Well good. So what I want to show really is how we present the cloud specific views in relation to the Orion detail views that you’re very, very familiar with. So when you go to the Cloud Summary, you’ll see several different resources that give you insight into your cloud environment. In the top left, you’ll very quickly see the Instance Summary. The whole intention here is this is all of the resources that you have running– all of the cloud instances that you have running with any of the cloud accounts that you’ve configured. You could have multiple configured. You could have one configured. All you really need is the right credentials from your cloud account. We give you the information on what permissions that you have to have. And then you set those, enter those into Orion, and then we will discover all of your cloud instances.

You know what we ought to do? I’ll throw those up as a note because I had that same question before. So I’ve got the IM role access definition. It’s only like four or five lines– to give you read only access. And then you can set that up. And definitely do not use a direct login. Create an IM role for this so that you can tell your cloud team that you are not involved in anything else in AWS. If you would expand over here on the cloud server infrastructure, the interesting thing about that– and just break out one of those availability ranges. It will actually populate this for you. You don’t need to. So depending on the visibility of that IM role, you can actually have multiple IM roles so that you can actually cross multiple separate instances. If you’re truly a hybrid cloud, you have different accounts. You can pull all those into one aggregate view.

Yeah, you can see everything. Many people have instances running in different regions. They’re running in different availability zones. We can present all of that information right here. And you can get a complete understanding of what are all those resources that you have running, so you can keep track of them.

Infrastructure as a service. Platform as a service is a lovely thing.

It is. It is. So one thing I want to highlight in here– again, we’ve talked about that marriage of the AWS data that we’re collecting and the data that Orion’s collecting from the operating system– I want to show you how we really marry that together. So if you notice in this resource, we have a set of metrics that may or may not be available. The reason why is there’s some data that you can’t necessarily get directly from the CloudWatch APIs. So what we can do is that any of the data that we’re collecting directly from the operating system, we can overlay that into this view. So one of the things that you’ll notice is, if there’s not a metric available, we’ll let you know, hey, this isn’t available. But you can manage this as an Orion node and then start collecting that information where available. So you see here, we have one instance that is managed as a node. We’ve collected all of that data. We have another instance that is not managed as a node and there’s some data that’s potentially missing there.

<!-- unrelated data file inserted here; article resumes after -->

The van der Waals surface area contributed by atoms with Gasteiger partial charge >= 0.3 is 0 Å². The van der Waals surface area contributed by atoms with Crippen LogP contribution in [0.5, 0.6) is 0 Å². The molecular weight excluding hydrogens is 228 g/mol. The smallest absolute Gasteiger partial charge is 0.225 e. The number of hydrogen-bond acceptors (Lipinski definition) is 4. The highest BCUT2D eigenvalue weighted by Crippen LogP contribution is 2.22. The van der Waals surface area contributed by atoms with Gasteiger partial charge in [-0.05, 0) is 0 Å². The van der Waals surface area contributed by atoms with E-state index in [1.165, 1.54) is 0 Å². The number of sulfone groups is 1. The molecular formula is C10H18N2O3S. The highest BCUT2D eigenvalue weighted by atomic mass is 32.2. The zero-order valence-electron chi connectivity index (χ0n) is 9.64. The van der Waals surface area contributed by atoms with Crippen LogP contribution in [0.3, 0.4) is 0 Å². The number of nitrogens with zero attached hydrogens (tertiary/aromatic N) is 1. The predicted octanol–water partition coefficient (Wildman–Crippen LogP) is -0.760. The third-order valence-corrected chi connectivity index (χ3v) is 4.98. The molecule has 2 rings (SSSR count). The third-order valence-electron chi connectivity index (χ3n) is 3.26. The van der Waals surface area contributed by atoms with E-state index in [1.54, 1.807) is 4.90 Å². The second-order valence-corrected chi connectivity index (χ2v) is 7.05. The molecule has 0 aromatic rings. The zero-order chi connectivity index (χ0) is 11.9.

And like this Chef server right here would probably be Linux. So you would be using Linux Agent to get that information.

Right. Now the other thing that’s very interesting is, if I open up one of these details, again you’ll see some very familiar set of resources if you’re an Orion user. We’ve got configuration information. Notice again, there’s region. If it’s part of an auto-scaling group, we actually provide that information there. We can see additional configuration details. What type of platform is it running on. What AWS type it is. All of that information that is important for you to understand what is this instance doing and running.